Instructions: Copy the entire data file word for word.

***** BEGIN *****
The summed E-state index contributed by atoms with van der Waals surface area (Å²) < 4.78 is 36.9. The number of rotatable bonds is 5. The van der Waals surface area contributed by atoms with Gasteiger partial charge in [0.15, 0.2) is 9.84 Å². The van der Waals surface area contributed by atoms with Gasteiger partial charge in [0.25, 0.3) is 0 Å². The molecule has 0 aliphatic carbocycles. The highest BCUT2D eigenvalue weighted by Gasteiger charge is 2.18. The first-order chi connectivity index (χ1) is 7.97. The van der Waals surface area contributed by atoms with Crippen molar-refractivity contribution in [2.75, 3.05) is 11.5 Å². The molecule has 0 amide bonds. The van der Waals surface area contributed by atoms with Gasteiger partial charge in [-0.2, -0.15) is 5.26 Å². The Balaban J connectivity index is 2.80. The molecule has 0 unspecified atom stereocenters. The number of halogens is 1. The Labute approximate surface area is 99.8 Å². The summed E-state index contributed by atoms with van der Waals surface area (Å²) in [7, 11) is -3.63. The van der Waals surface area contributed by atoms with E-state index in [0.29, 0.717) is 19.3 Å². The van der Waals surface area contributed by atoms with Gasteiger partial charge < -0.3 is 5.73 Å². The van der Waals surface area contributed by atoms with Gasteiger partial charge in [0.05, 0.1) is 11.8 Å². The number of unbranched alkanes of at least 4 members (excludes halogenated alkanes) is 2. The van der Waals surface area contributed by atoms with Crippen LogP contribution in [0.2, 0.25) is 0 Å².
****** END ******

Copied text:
The summed E-state index contributed by atoms with van der Waals surface area (Å²) < 4.78 is 36.9. The number of rotatable bonds is 5. The van der Waals surface area contributed by atoms with Gasteiger partial charge in [0.15, 0.2) is 9.84 Å². The van der Waals surface area contributed by atoms with Gasteiger partial charge in [0.25, 0.3) is 0 Å². The molecule has 0 aliphatic carbocycles. The highest BCUT2D eigenvalue weighted by Gasteiger charge is 2.18. The first-order chi connectivity index (χ1) is 7.97. The van der Waals surface area contributed by atoms with Crippen molar-refractivity contribution in [2.75, 3.05) is 11.5 Å². The molecule has 0 amide bonds. The van der Waals surface area contributed by atoms with Gasteiger partial charge in [-0.2, -0.15) is 5.26 Å². The Balaban J connectivity index is 2.80. The molecule has 0 unspecified atom stereocenters. The number of halogens is 1. The Labute approximate surface area is 99.8 Å². The summed E-state index contributed by atoms with van der Waals surface area (Å²) in [7, 11) is -3.63. The van der Waals surface area contributed by atoms with E-state index in [0.29, 0.717) is 19.3 Å². The van der Waals surface area contributed by atoms with Gasteiger partial charge < -0.3 is 5.73 Å². The van der Waals surface area contributed by atoms with Gasteiger partial charge in [0.05, 0.1) is 11.8 Å². The number of unbranched alkanes of at least 4 members (excludes halogenated alkanes) is 2. The van der Waals surface area contributed by atoms with Crippen LogP contribution in [0.2, 0.25) is 0 Å².